An area that seems ripe for drone usage is in the application of different substances to a crop, as opposed to taking a large sprayer through a field. While Busch said the likelihood of a drone being used to cover an entire field might not be realistic or economically viable, what farmers could do in the future is use one drone to scan their field and then, using the data collected from the scan, highlight specific areas that need fertilizer or herbicide or another application, and program a sprayer drone to specifically target those areas. This technique would then save the farmer money by not having to spray the entire crop, and could be ecologically safer as well by cutting down on the amount of chemical in the field.

Busch said despite the volatility in the digital agriculture sector, he does see a future for drone usage on smaller farms as more and more people figure out how the technology can be applied to farms and be both useful and economically sound. Drone scans could be used to help identify low and high spots on a field to better direct tile drainage installation, or other purposes that have yet to be identified, or even just focused to the point of usability and, more importantly, ease of use for farmers.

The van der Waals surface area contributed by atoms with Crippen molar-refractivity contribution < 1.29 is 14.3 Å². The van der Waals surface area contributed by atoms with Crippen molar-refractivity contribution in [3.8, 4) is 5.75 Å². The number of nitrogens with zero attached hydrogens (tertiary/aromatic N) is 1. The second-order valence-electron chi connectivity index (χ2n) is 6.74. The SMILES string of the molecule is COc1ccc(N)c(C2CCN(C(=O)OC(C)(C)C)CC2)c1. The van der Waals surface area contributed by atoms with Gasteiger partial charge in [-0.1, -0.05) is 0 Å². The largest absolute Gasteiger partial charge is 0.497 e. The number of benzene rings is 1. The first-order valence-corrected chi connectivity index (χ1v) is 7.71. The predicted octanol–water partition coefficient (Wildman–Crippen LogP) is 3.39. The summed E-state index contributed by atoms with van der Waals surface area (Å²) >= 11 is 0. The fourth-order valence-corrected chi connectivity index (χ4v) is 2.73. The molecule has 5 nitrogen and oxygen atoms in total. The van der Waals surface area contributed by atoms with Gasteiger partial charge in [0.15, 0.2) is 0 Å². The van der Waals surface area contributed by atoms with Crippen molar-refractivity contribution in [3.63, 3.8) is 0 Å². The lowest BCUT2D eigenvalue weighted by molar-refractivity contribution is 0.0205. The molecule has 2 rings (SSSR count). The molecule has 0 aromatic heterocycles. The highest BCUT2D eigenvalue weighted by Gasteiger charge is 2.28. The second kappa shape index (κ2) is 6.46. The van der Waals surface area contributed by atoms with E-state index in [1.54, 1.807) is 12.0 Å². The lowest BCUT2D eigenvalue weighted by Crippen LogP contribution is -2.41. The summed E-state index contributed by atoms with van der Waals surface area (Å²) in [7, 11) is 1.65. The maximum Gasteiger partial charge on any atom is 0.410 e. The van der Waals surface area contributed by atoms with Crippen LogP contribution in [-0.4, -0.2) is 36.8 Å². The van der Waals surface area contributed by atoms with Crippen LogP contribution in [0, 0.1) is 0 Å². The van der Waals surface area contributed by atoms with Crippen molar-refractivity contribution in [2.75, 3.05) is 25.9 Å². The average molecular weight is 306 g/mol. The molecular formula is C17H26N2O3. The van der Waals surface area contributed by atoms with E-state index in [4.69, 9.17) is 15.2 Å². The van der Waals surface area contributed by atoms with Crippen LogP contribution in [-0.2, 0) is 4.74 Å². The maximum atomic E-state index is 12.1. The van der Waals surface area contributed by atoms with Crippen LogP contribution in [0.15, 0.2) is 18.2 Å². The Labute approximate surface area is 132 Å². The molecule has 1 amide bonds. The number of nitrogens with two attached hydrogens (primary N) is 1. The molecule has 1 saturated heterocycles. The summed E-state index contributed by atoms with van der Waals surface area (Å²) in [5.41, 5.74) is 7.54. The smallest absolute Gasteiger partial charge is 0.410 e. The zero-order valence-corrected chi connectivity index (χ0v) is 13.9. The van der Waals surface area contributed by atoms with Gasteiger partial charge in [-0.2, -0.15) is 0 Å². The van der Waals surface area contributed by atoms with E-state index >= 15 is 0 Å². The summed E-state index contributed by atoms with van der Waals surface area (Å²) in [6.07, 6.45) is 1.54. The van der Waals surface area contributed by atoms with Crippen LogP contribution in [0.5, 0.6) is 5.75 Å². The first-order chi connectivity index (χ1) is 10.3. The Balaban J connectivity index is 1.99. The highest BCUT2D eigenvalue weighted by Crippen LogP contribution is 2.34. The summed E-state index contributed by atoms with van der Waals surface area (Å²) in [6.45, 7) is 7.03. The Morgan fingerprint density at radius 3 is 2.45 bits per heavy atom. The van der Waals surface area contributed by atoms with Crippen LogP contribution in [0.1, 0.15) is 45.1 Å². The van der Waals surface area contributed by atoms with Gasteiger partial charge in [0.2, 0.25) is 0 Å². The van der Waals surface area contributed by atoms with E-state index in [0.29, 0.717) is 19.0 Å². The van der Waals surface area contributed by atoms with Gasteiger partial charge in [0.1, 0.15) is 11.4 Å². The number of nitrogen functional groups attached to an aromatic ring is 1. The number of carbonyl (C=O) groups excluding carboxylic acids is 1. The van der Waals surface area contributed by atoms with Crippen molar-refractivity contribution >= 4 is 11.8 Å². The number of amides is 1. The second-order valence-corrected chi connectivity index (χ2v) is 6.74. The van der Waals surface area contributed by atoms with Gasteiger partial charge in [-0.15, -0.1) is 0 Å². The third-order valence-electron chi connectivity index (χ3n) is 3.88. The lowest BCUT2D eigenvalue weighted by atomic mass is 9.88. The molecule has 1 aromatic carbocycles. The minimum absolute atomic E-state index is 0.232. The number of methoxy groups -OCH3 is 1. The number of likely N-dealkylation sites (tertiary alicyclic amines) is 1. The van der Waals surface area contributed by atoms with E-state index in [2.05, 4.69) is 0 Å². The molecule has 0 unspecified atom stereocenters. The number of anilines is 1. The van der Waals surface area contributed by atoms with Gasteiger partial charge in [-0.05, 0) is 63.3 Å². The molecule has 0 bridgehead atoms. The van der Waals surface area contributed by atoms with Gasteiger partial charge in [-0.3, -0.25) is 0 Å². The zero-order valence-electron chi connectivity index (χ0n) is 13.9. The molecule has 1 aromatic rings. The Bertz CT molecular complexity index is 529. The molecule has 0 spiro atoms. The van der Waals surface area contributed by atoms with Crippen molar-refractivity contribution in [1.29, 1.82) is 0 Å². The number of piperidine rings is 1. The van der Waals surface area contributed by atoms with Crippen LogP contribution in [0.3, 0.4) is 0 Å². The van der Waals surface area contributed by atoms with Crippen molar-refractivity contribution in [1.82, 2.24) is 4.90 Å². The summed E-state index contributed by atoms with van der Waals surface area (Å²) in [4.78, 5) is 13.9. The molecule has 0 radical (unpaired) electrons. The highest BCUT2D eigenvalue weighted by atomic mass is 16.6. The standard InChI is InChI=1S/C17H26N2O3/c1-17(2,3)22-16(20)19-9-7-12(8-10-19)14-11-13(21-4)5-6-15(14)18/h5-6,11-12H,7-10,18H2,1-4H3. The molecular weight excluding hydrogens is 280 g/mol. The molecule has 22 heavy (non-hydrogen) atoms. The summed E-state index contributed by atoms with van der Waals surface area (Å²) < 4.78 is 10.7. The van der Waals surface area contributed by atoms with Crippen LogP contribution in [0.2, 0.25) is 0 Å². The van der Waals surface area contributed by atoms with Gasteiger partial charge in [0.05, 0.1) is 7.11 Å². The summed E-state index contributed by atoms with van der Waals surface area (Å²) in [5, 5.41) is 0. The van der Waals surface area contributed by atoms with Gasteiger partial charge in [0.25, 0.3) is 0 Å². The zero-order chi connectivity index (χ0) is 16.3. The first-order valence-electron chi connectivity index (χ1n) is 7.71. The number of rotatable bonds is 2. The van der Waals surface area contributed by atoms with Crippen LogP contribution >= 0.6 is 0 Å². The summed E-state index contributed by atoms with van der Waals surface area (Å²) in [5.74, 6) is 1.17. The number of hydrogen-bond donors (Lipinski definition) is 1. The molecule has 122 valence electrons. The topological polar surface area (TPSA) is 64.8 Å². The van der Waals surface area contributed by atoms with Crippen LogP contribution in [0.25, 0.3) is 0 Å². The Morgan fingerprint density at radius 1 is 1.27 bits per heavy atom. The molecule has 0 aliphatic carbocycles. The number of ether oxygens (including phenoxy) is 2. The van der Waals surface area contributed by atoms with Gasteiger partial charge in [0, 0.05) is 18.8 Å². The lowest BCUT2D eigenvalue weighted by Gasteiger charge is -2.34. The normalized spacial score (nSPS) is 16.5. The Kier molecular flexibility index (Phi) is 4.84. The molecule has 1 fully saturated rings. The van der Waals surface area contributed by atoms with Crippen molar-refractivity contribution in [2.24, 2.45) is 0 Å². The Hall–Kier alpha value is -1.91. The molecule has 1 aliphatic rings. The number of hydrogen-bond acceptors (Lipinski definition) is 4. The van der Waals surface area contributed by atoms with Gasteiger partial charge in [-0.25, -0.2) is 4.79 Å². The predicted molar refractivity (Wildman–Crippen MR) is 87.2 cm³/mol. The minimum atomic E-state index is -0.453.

“What we’re looking for here, I think, as consumers of tech is for somebody to come along and say, ‘this needs to give me value,’” Busch said.

“As soon as I press the ON button, I don’t have to get the full benefit of it right away, but it has to deliver value right away. It should not take me spending three years of cussing and fiddling around and crashing things for me to finally figure out how to use it. So it is reasonable to ask that of the industry to say, ‘what value can you deliver for me, tomorrow or next week, without me having to learn things the hard way?’